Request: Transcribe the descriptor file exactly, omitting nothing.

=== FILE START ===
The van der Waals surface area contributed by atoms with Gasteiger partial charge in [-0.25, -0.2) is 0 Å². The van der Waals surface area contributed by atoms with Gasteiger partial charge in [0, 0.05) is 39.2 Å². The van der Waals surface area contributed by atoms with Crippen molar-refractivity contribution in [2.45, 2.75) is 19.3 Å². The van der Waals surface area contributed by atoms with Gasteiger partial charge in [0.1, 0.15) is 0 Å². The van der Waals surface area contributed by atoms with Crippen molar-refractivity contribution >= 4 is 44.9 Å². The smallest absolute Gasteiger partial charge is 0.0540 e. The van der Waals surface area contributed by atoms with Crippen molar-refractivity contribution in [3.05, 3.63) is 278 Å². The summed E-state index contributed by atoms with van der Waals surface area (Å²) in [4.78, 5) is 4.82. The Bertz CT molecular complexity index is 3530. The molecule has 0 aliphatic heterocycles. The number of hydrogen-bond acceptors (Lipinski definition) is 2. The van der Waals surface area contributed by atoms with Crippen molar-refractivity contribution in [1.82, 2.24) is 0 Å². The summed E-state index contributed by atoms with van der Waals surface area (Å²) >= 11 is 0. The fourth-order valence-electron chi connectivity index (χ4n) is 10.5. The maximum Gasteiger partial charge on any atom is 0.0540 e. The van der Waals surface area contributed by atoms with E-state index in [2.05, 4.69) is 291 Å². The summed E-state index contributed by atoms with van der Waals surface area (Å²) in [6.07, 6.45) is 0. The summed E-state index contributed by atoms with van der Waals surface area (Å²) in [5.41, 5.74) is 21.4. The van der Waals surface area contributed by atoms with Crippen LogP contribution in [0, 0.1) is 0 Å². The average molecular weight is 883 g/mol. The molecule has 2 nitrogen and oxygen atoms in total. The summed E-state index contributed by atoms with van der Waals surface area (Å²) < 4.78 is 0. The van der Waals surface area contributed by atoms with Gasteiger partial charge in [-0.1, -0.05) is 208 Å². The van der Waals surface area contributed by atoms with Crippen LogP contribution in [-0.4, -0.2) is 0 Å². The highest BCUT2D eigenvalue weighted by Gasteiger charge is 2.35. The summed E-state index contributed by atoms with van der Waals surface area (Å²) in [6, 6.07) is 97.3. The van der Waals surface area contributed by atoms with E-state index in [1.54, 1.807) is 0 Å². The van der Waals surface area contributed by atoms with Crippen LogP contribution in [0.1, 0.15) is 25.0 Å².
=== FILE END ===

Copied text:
The van der Waals surface area contributed by atoms with Gasteiger partial charge in [-0.25, -0.2) is 0 Å². The van der Waals surface area contributed by atoms with Gasteiger partial charge in [0, 0.05) is 39.2 Å². The van der Waals surface area contributed by atoms with Crippen molar-refractivity contribution in [2.45, 2.75) is 19.3 Å². The van der Waals surface area contributed by atoms with Gasteiger partial charge in [0.1, 0.15) is 0 Å². The van der Waals surface area contributed by atoms with Crippen molar-refractivity contribution >= 4 is 44.9 Å². The smallest absolute Gasteiger partial charge is 0.0540 e. The van der Waals surface area contributed by atoms with Crippen molar-refractivity contribution in [3.05, 3.63) is 278 Å². The summed E-state index contributed by atoms with van der Waals surface area (Å²) in [4.78, 5) is 4.82. The Bertz CT molecular complexity index is 3530. The molecule has 0 aliphatic heterocycles. The number of hydrogen-bond acceptors (Lipinski definition) is 2. The van der Waals surface area contributed by atoms with Crippen molar-refractivity contribution in [1.82, 2.24) is 0 Å². The summed E-state index contributed by atoms with van der Waals surface area (Å²) >= 11 is 0. The fourth-order valence-electron chi connectivity index (χ4n) is 10.5. The maximum Gasteiger partial charge on any atom is 0.0540 e. The van der Waals surface area contributed by atoms with E-state index in [2.05, 4.69) is 291 Å². The summed E-state index contributed by atoms with van der Waals surface area (Å²) in [6.07, 6.45) is 0. The summed E-state index contributed by atoms with van der Waals surface area (Å²) in [5.41, 5.74) is 21.4. The van der Waals surface area contributed by atoms with Crippen LogP contribution in [0, 0.1) is 0 Å². The average molecular weight is 883 g/mol. The molecule has 2 nitrogen and oxygen atoms in total. The summed E-state index contributed by atoms with van der Waals surface area (Å²) < 4.78 is 0. The van der Waals surface area contributed by atoms with Gasteiger partial charge in [-0.1, -0.05) is 208 Å². The van der Waals surface area contributed by atoms with Crippen LogP contribution in [-0.4, -0.2) is 0 Å². The highest BCUT2D eigenvalue weighted by Gasteiger charge is 2.35. The summed E-state index contributed by atoms with van der Waals surface area (Å²) in [6, 6.07) is 97.3. The van der Waals surface area contributed by atoms with E-state index in [1.54, 1.807) is 0 Å². The van der Waals surface area contributed by atoms with Crippen LogP contribution in [0.1, 0.15) is 25.0 Å².